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A rating scale is a set of categories designed to elicit information about a quantitative attribute in social science. Common examples are the Likert scale and 1-10 rating scales for which a person selects the number which is considered to reflect the perceived quality of a product.
In Psychometrics, rating scales are often referenced to a statement which expresses an attitude or perception toward something. The most common example of such a rating scale is the Likert scale, in which a person is asked to select a category label from a list indicating the extent of disagreement or agreement with a statement.
The basic feature of any rating scale is that it consists of a number of categories. These are usually assigned integers. For example, an example of the use of a Likert scale is as follows.
- Statement: I could not live without my iPod.
- Response options:
- 1. Strongly Disagree
- 2. Disagree
- 3. Agree
- 4. Strongly Agree
It is common to treat the numbers obtained from a rating scale directly as measurements by calculating averages, or more generally any arithmetic operations. Doing so is not however justified. In terms of the levels of measurement proposed by S.S. Stevens, the data are ordinal categorisations. This means, for example, that to agree strongly with the above statement implies a more favourable perception of iPods than does to agree with the statement. However, the numbers are not interval-level measurements in Stevens' schema, which means that equal differences do not represent equal intervals between the degree to which one values iPods. For example, the difference between strong agreement and agreement is not necessarily the same as the difference between disagreement and agreement. Strictly, even demonstrating that categories are ordinal requires empirical evidence based on patterns of responses (Andrich, 1978).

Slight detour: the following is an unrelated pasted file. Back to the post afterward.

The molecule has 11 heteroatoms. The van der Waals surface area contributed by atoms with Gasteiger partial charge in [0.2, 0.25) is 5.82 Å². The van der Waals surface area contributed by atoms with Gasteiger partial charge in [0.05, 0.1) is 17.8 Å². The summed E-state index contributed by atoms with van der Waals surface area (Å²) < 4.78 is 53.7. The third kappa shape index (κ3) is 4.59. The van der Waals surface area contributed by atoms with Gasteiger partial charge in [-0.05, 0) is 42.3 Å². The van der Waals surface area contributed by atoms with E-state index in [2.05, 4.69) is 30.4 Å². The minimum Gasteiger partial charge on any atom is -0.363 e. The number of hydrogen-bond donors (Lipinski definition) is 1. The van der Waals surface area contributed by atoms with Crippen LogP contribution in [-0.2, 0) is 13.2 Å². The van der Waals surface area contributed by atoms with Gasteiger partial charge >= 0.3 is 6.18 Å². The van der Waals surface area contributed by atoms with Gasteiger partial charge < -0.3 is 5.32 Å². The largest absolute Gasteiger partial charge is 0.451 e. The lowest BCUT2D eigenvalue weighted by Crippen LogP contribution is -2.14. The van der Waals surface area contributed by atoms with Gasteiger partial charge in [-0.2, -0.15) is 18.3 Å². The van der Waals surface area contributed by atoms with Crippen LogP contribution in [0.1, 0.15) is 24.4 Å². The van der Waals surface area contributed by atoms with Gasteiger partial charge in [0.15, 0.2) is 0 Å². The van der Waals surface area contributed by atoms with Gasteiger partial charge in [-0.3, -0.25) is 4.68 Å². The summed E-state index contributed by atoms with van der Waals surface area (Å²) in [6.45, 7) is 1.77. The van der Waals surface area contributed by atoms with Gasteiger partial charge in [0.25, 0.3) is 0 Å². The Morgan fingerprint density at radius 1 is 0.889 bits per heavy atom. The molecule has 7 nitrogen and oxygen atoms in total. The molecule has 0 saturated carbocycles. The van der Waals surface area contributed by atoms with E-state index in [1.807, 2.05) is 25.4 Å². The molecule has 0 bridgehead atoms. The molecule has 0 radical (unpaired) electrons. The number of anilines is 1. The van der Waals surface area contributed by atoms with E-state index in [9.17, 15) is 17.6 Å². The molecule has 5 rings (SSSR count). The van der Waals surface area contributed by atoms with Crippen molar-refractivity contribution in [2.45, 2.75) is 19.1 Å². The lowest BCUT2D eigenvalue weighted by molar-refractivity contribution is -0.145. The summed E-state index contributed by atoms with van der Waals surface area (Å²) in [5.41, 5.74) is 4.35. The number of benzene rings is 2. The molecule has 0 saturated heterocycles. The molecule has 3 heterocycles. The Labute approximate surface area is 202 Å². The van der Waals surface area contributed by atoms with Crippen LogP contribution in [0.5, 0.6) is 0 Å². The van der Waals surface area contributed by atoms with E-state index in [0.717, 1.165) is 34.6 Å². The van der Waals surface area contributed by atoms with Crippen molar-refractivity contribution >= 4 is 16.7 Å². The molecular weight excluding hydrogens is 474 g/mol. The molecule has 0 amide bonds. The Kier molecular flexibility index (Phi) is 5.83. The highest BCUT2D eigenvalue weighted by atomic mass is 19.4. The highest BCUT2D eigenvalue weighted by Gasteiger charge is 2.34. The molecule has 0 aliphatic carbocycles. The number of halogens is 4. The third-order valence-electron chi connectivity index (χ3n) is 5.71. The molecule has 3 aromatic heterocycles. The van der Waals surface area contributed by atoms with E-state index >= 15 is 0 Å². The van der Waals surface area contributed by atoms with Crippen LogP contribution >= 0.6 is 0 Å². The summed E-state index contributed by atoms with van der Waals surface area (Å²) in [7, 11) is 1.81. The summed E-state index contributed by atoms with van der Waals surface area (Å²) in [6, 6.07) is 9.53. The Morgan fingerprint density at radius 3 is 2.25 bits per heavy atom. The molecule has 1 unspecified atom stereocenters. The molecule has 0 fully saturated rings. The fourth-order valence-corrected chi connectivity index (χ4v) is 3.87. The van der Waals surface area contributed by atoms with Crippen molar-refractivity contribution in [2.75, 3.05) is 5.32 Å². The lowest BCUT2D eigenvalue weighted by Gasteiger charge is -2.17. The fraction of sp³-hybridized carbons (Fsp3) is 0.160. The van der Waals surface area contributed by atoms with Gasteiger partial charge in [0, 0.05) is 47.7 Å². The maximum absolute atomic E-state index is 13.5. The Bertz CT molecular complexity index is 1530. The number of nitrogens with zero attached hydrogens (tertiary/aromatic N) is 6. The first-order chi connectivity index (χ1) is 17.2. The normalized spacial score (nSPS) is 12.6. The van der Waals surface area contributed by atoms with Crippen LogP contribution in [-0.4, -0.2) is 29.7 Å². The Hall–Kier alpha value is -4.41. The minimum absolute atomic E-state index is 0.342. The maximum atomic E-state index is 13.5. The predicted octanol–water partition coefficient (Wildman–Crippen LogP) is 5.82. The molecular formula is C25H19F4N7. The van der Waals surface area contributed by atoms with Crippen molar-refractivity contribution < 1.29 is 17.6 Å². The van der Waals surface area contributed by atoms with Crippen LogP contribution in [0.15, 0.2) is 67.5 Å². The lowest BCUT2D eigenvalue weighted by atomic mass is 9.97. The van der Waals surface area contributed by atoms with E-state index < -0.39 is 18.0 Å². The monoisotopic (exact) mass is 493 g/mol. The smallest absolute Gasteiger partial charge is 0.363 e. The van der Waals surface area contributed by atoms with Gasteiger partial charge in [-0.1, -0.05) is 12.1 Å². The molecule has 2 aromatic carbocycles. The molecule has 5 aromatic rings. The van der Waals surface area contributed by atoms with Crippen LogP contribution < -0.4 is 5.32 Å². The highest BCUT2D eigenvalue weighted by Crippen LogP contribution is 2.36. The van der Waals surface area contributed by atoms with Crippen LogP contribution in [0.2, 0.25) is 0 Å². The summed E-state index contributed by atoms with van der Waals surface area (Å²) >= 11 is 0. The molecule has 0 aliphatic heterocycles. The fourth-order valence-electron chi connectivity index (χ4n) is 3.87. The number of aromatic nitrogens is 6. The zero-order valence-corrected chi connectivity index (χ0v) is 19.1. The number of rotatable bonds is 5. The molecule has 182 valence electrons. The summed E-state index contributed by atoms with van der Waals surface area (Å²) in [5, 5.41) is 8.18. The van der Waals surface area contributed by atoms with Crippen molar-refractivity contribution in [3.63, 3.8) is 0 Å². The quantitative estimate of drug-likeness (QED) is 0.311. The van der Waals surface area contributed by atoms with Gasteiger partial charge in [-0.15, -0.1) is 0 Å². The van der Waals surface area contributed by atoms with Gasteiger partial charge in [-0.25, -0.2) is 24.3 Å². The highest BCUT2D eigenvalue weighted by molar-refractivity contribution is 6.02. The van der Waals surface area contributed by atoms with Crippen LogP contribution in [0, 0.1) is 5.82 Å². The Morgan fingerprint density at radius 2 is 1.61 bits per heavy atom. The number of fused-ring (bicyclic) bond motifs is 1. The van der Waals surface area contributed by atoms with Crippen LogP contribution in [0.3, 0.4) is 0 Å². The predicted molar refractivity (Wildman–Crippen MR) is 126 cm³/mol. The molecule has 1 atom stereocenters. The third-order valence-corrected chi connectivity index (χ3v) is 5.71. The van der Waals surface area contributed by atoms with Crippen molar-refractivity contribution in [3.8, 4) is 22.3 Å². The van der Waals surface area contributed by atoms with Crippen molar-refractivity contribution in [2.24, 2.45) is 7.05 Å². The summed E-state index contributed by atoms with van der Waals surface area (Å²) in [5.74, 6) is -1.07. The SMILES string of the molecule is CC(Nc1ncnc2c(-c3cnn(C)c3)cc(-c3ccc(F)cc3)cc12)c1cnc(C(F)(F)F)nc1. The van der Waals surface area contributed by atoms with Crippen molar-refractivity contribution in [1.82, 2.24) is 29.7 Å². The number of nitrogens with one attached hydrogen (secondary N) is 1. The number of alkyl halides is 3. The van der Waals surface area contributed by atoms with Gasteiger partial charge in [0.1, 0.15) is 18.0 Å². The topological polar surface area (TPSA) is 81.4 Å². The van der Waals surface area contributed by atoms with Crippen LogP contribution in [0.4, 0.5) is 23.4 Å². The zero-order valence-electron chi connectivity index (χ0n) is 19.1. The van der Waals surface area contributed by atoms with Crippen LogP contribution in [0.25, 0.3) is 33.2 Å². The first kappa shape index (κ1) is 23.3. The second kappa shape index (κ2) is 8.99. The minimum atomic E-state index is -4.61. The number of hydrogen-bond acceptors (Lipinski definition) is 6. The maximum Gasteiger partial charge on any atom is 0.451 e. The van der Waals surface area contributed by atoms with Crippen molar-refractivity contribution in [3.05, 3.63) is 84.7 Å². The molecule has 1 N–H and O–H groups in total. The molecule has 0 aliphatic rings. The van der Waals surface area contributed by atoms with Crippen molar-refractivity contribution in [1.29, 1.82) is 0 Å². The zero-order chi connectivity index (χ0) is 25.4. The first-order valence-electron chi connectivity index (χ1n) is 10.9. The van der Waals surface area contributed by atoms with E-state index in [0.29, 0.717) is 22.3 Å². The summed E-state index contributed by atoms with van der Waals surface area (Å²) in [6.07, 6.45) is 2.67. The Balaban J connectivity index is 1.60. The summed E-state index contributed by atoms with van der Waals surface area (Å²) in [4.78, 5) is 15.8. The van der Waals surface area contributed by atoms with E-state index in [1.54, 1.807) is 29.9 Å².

More than one rating scale is required to measure an attitude or perception due to the requirement for statistical comparisons between the categories in the polytomous Rasch model for ordered categories (Andrich, 1978). In terms of Classical test theory, more than one question is required to obtain an index of internal reliability such as Cronbach's alpha (Cronbach, 1951) which is a basic criterion for assessing the effectiveness of a rating scale and, more generally, a psychometric instrument.
- Cronbach, L. J. (1951). Coefficient alpha and the internal structure of tests. Psychometrika, 16, 297-333.
- Andrich, D. (1978). A rating formulation for ordered response categories. Psychometrika, 43, 357-74.
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